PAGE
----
In the play M. Butterfly by David Henry Hwang, the action derives from a true story about a French diplomat who had a long-term affair with a Chinese singer, presumably thinking this was a woman when in fact it was a man. The story was also a spy story as the "woman" acquires secrets from her diplomat-lover for her government. The title of the play intentionally evokes images both of Puccini's opera Madame Butterfly and what in French would be seen as "Monsieur" Butterfly. The opera embodies a certain Western attitude toward Asian women and toward Asians in general, and Hwang's play uses those ideas as something against which to balance his own drama as he deconstructs certain ideas from the opera and creates a different sense of operatic reality. Within this operatic universe, Gallimard's complacent Western stereotyping of Asians is a strong force, one that helps explain how he is duped, a deceit in which he participates and which leads to his downfall.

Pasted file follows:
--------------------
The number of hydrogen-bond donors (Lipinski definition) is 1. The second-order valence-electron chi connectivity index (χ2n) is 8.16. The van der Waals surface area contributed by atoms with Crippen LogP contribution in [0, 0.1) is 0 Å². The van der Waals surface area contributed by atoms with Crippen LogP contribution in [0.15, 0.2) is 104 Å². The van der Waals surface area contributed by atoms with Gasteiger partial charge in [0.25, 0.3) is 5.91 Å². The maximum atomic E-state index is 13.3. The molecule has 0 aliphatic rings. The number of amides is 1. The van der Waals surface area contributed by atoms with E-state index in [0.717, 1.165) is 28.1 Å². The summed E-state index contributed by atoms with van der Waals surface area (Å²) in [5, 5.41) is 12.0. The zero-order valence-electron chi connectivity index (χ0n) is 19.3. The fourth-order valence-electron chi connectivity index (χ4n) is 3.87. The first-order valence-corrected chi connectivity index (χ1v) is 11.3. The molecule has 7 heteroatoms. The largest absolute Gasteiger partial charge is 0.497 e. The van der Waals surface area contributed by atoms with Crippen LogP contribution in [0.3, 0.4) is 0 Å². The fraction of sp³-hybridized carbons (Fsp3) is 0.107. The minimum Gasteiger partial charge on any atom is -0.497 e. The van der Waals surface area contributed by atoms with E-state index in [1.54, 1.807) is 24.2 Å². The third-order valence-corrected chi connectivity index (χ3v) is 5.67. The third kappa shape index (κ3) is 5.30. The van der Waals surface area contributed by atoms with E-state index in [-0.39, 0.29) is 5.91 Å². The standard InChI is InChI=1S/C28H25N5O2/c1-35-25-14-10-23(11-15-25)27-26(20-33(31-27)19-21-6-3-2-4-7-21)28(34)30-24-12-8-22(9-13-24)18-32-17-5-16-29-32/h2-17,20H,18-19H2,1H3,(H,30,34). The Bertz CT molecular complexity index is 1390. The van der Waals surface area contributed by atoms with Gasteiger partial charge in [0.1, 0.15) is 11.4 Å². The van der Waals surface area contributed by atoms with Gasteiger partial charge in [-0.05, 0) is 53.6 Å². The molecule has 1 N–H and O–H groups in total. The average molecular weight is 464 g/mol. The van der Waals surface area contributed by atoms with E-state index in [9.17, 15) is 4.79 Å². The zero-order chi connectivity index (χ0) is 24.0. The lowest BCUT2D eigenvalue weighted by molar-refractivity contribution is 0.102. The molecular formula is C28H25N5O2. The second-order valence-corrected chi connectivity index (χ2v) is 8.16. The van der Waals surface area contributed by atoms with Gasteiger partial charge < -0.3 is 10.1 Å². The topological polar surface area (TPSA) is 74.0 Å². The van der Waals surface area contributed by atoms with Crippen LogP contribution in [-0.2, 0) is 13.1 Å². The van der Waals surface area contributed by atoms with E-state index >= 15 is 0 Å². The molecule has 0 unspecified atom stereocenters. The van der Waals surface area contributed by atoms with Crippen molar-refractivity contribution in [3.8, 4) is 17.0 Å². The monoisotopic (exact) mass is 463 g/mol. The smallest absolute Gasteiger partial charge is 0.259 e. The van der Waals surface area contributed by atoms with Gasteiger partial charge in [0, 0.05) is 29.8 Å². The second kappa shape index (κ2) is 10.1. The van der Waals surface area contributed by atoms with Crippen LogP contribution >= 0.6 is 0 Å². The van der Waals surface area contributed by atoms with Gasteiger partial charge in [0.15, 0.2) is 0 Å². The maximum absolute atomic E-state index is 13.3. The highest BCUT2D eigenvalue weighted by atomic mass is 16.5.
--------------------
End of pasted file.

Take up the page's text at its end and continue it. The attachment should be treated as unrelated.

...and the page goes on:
The story in M. Butterfly is itself indeed operatic, for the inconsistencies and bizarre behaviors would be more readily accepted in an operatic setting. The essential question raised by the play and by the real case on which it was built is, why did the French diplomat not know his love interest was a woman over a period of many years?
Gallimard is presented as a man who has waited his whole life for a beautiful woman "who would lay down for you" (505). Gallimard seems to elevate Asian women, but in fact he sees them as inferior, which is one reason he is attracted to Song, as he notes when he says:
Did you hear the way she talked about Western women? Much differently than the first night. She does--she does feel inferior to them--and to me (508).
He is also driven by guilt as he pursues and wins this inferior creature, as he sees it: "If there was a God, surely he would punish me now. I had finally gained power over a beautiful woman, only to abuse it cruel...